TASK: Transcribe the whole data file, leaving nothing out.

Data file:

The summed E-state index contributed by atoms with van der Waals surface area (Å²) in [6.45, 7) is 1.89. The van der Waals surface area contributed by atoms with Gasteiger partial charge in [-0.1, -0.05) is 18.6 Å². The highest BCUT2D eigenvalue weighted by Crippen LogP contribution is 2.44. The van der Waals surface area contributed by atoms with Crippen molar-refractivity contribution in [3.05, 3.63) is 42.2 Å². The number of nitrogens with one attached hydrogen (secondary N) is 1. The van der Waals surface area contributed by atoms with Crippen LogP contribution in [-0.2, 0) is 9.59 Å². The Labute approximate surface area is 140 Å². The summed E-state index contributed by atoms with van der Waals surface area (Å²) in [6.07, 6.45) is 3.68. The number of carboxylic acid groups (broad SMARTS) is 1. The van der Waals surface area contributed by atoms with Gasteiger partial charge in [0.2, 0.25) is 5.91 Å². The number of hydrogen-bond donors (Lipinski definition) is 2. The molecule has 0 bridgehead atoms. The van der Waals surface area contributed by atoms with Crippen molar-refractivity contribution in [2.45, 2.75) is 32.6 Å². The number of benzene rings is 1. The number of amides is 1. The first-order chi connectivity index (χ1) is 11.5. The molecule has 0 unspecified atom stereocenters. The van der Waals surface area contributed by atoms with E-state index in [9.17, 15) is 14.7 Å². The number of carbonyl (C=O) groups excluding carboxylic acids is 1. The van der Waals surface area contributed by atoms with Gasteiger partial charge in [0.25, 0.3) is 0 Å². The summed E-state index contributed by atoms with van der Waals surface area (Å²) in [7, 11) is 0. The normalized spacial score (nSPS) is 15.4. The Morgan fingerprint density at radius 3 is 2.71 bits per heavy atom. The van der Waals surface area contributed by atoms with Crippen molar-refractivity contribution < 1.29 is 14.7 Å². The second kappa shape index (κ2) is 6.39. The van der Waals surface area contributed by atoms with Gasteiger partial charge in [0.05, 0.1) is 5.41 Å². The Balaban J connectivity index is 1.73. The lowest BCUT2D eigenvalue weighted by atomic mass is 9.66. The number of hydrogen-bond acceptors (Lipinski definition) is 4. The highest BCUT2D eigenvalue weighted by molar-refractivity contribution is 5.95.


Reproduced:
The summed E-state index contributed by atoms with van der Waals surface area (Å²) in [6.45, 7) is 1.89. The van der Waals surface area contributed by atoms with Gasteiger partial charge in [-0.1, -0.05) is 18.6 Å². The highest BCUT2D eigenvalue weighted by Crippen LogP contribution is 2.44. The van der Waals surface area contributed by atoms with Crippen molar-refractivity contribution in [3.05, 3.63) is 42.2 Å². The number of nitrogens with one attached hydrogen (secondary N) is 1. The van der Waals surface area contributed by atoms with Crippen LogP contribution in [-0.2, 0) is 9.59 Å². The Labute approximate surface area is 140 Å². The summed E-state index contributed by atoms with van der Waals surface area (Å²) in [6.07, 6.45) is 3.68. The number of carboxylic acid groups (broad SMARTS) is 1. The van der Waals surface area contributed by atoms with Gasteiger partial charge in [0.2, 0.25) is 5.91 Å². The number of hydrogen-bond donors (Lipinski definition) is 2. The molecule has 0 bridgehead atoms. The van der Waals surface area contributed by atoms with Crippen molar-refractivity contribution in [2.45, 2.75) is 32.6 Å². The number of benzene rings is 1. The number of amides is 1. The first-order chi connectivity index (χ1) is 11.5. The molecule has 0 unspecified atom stereocenters. The van der Waals surface area contributed by atoms with E-state index in [9.17, 15) is 14.7 Å². The number of carbonyl (C=O) groups excluding carboxylic acids is 1. The van der Waals surface area contributed by atoms with Gasteiger partial charge in [0.25, 0.3) is 0 Å². The summed E-state index contributed by atoms with van der Waals surface area (Å²) in [7, 11) is 0. The normalized spacial score (nSPS) is 15.4. The Morgan fingerprint density at radius 3 is 2.71 bits per heavy atom. The van der Waals surface area contributed by atoms with Crippen molar-refractivity contribution < 1.29 is 14.7 Å². The second kappa shape index (κ2) is 6.39. The van der Waals surface area contributed by atoms with Gasteiger partial charge in [0.05, 0.1) is 5.41 Å². The Balaban J connectivity index is 1.73. The lowest BCUT2D eigenvalue weighted by atomic mass is 9.66. The number of hydrogen-bond acceptors (Lipinski definition) is 4. The highest BCUT2D eigenvalue weighted by molar-refractivity contribution is 5.95.